In memoriam Nelson Martínez.
About 12 km from Punta de Maisi, lies the settlement of La Maquina, then separated from civilization by steep mountain trails, better suited for mule packs than for motor vehicles. In 1966 the Revolution arrived with plans to provide the settlement with masonry houses plus 9 mountain boarding schools and 8 daycare centers in the area.
To build the houses a "Sandino" prefab system plant was deployed under a palm leaves thatch shed, where 14 comrades produced at their maximum capacity, a house per day. The 2 bedroom houses have an area of 8.32 x 6.24 meters and the 3 bedroom ones, 9.36 x 6.24, including a porch, living room, kitchen and patio, with asbestos-cement roofing, cement floors and Spanish style doors.
The village project was by the architect Reinaldo Togores, and architect Nelson Hernandez took responsibility for the sewage works and an aqueduct that brought water to La Máquina from the Maya River five kilometers away, avoiding chasms, up to a tank 81 meters above the collection level. This conduit is made out of brick reinforced with steel bands and concrete cladding having a capacity of 50,000 gallons.
The construction was carried out by the Unit "Manuel Fuentes Borges" from Baracoa, under the technical direction of the architect Emilio Eleaga and with José Millet as foreman.
This village was one of the many that during those years we built at the most remote places, first in the province of Camagüey and later on as head of the Vice-Ministry for Housing's Oriente-Sur Delegation Projects Group. I still keep an old picture as a souvenir of those times. Our headquarters was on one of the roads leading into the city, in a somewhat underprivileged area in front of a bar at which a jukebox endlessly played Toña la Negra's boleros. And a dingy bar where you could have the best papaya or sapote milkshakes, provided the customer contributed with his can of condensed milk, by then already rationed.
The photo includes us, the founders: two architects, Nelson Martinez and myself; four technical engineers: Nelson Hernandez (who Cuevas seemingly mistakes for Nelson Martinez, by attributing him the title of architect), Juan Diaz, Collazo and Leonides. As our administrator, Pablo Navarro, Nancy as secretary, Paquito as driver but also as the musician for all our celebrations and finally Homero, who took care of everything else. Later on we had assistant designers and draftsmen. But in the beginning everyone had to draw his own plans. No watching the clock to see if it was time to leave...
Grantierra is unique because of its location, but it was just one of the many rural villages we designed at that time. These houses were built using a clever system architect Jose Novoa, a pioneer of prefabricated construction in Cuba had designed for the construction of walls. This system was particularly suitable because it did not require special equipment and used very little steel. It was based on the analysis of factors such as the appropriate weight for hand assembly and the maximum panel width that would not require reinforcement due to retraction. That led to a very curious module of 1.04 meters for the spacing of the slender 0.11 x 0.11 m columns. The roof slabs were monolithic, cast in situ using reusable modular formworks. This system, combined with a well studied and timed worksite organization assured Novoa, before 1959, a leading role in the market for affordable housing, including many of the vacation houses that were beginning to rise on eastern Havana's beaches.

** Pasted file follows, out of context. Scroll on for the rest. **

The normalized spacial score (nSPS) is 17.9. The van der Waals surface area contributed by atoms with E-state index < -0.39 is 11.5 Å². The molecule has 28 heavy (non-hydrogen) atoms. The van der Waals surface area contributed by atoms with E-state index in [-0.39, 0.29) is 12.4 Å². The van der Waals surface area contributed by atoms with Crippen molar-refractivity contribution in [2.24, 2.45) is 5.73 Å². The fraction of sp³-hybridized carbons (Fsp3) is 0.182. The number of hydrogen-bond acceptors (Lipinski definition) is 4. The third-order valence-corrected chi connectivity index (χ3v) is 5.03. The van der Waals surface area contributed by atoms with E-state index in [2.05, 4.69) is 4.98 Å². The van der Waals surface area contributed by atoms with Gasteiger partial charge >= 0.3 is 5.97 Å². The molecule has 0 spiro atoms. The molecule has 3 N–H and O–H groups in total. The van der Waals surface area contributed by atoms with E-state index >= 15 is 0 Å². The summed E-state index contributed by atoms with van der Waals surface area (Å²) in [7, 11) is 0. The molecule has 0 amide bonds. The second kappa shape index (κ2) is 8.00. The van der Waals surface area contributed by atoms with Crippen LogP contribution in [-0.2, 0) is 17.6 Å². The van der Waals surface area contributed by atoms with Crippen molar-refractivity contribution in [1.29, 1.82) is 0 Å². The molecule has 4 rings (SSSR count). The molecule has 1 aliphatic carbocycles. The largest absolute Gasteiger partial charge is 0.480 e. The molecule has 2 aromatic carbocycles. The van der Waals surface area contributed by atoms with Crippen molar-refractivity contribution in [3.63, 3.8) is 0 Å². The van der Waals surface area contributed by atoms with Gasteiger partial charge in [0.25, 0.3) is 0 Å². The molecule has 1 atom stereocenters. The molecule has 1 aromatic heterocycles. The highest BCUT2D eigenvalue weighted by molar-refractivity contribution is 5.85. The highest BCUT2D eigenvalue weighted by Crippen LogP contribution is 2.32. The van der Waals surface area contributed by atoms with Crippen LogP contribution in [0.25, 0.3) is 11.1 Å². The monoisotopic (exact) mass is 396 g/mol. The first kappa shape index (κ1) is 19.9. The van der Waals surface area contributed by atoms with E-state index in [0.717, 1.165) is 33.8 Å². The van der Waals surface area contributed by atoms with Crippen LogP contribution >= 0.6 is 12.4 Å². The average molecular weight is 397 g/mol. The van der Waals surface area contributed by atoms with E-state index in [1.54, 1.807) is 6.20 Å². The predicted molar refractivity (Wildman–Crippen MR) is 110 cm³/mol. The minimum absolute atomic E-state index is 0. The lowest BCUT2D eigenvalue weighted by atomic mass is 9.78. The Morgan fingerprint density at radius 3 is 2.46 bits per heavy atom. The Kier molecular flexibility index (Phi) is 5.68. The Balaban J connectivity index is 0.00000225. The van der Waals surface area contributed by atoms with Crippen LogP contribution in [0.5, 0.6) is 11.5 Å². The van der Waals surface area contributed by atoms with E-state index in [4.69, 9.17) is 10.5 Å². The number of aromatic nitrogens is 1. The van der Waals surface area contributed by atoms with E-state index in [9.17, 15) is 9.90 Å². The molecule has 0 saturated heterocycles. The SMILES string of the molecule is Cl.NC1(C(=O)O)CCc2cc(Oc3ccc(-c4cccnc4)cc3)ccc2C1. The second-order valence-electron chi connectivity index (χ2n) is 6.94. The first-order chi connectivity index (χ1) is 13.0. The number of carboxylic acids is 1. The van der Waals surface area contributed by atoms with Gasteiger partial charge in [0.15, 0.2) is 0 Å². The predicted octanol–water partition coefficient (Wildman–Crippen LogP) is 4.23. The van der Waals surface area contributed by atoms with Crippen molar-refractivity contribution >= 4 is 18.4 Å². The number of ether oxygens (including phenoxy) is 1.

The video inserted below 1 provides a good understanding of the system and the cleverness of the resources employed. The perspectives are from projects carried out by Novoa himself in the '50s.
Novoa presented his views in this regard at the Congress of Architects held in Havana in 1948.
This field abandoned by architects for being unremunerative, was the field to which we dedicated all our efforts and all our lives. It was necessary to make a good, economical and safe house and as a decisive economic factor it should be done very fast. Thus arose in us the idea of the prefabricated house... thus we made the first house that was completed days before the hurricane of 1926 and which today  is still in perfect conditions.
Novoa joined the construction plans of the revolutionary government until the early '60s when when his contract was terminated 2 and his system became state property, passing to be called Sistema Sandino. Other prefabricated elements intended to be used in the foundations and roofing, where several folded slab designs were experimented, were added to the original system. With this system housing, schools and other buildings of social and administrative nature were built in rural areas.
The following images are from an exhibition of our work, organized at the headquarters of our group as one of the activities of the Technical Youth Brigade. We were then so young...
- This clip is taken from de Cuban government's propagandistic documentary Adelante Cubanos (1959)available at: archive.org/details/Adelante1959.
- De las Cuevas describes this episode as follows:
Raquel Perez, Minister of Social Welfare, asked comrade Osmany Cienfuegos for help and he appointed a recently graduated architect, Gonzalo de Quesada, as construction site manager, who immediately began to clash with Novoa and his staff. Given this situation it was decided to choose among recently licensed Rebel Army personnel, and infiltrate them to Novoa as workers, porting identifications and disguised as homeless persons, placing them alongside his technicians in the different sections: in the precast concrete plant and the construction and assembly of the houses. A week later they were able to terminate Novoa's contract...